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Looking at the iPad From Two Angles

In 10 years of reviewing tech products for The New York Times, I’ve never seen a product as polarizing as Apple’s iPad, which arrives in stores on Saturday.

“This device is laughably absurd,” goes a typical remark on a tech blog’s comments board. “How can they expect anyone to get serious computer work done without a mouse?”

“This truly is a magical revolution,” goes another. “I can’t imagine why anyone will want to go back to using a mouse and keyboard once they’ve experienced Apple’s visionary user interface!”

Those are some pretty confident critiques of the iPad — considering that their authors have never even tried it.

Apple iPad
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Apple iPad

In any case, there’s a pattern to these assessments.

The haters tend to be techies; the fans tend to be regular people. Therefore, no single write-up can serve both readerships adequately. There’s but one solution: Write separate reviews for these two audiences.

Read the first one if you’re a techie. (How do you know? Take this simple test. Do you use BitTorrent? Do you run Linux? Do you have more e-mail addresses than pants? You’re a techie.)

Read the second review if you’re anyone else.

Review for Techies

The Apple iPad is basically a gigantic iPod Touch.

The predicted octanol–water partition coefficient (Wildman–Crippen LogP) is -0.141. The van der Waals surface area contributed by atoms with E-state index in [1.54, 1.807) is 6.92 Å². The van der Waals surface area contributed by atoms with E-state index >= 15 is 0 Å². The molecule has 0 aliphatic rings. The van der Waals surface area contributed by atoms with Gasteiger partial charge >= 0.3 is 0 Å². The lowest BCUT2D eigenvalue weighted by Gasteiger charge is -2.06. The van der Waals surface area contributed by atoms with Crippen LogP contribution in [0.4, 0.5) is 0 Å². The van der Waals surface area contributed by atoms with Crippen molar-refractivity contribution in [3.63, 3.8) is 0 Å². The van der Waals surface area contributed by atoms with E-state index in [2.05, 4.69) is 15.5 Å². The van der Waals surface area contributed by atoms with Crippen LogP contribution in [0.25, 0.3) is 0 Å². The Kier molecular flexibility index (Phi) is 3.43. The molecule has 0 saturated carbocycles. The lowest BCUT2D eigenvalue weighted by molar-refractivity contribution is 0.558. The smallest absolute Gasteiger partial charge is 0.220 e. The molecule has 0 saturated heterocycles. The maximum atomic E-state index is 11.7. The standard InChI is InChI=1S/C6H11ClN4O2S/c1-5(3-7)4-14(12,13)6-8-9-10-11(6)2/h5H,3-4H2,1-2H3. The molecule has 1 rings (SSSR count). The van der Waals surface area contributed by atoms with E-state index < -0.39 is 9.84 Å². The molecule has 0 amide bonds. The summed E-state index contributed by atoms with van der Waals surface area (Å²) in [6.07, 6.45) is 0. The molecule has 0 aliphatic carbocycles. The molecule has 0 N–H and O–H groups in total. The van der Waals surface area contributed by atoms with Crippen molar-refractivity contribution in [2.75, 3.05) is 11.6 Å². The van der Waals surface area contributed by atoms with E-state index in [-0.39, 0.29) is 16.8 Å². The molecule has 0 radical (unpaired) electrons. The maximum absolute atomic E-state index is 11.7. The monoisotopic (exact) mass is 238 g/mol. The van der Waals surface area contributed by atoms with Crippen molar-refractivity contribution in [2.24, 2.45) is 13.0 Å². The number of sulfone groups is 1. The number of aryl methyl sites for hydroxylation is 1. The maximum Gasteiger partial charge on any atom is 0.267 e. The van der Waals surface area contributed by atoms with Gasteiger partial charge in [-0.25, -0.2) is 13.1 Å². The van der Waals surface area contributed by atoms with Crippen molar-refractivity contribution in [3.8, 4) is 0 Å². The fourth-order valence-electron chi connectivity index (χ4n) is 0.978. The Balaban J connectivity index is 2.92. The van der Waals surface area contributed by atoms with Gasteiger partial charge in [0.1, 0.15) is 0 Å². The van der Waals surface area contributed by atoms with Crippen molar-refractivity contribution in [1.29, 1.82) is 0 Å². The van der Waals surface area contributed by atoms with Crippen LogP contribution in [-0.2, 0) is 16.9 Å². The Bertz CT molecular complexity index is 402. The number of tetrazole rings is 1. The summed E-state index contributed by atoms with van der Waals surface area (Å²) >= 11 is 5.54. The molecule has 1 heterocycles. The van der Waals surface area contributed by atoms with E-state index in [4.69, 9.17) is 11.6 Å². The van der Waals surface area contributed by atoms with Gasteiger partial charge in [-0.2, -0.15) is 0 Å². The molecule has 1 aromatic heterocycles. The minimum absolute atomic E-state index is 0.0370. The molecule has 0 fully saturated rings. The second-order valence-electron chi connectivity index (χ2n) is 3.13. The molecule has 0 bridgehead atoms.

It’s a half-inch-thick slab, all glass on top, aluminum on the back. Hardly any buttons at all — just a big Home button below the screen. It takes you to the Home screen full of apps, just as on an iPhone.

One model gets online only in Wi-Fi hot spots ($500 to $700, for storage capacities from 16 to 64 gigabytes). The other model can get online either using Wi-Fi or, when you’re out and about, using AT&T’s cellular network; that feature adds $130 to each price.

You operate the iPad by tapping and dragging on the glass with your fingers, just as on the iPhone. When the very glossy 9.7-inch screen is off, every fingerprint is grossly apparent.

There’s an e-book reader app, but it’s not going to rescue the newspaper and book industries (sorry, media pundits). The selection is puny (60,000 titles for now). You can’t read well in direct sunlight. At 1.5 pounds, the iPad gets heavy in your hand after awhile (the Kindle is 10 ounces). And you can’t read books from the Apple bookstore on any other machine — not even a Mac or iPhone.

When the iPad is upright, typing on the on-screen keyboard is a horrible experience; when the iPad is turned 90 degrees, the keyboard is just barely usable (because it’s bigger). A $70 keyboard dock will be available in April, but then you’re carting around two pieces.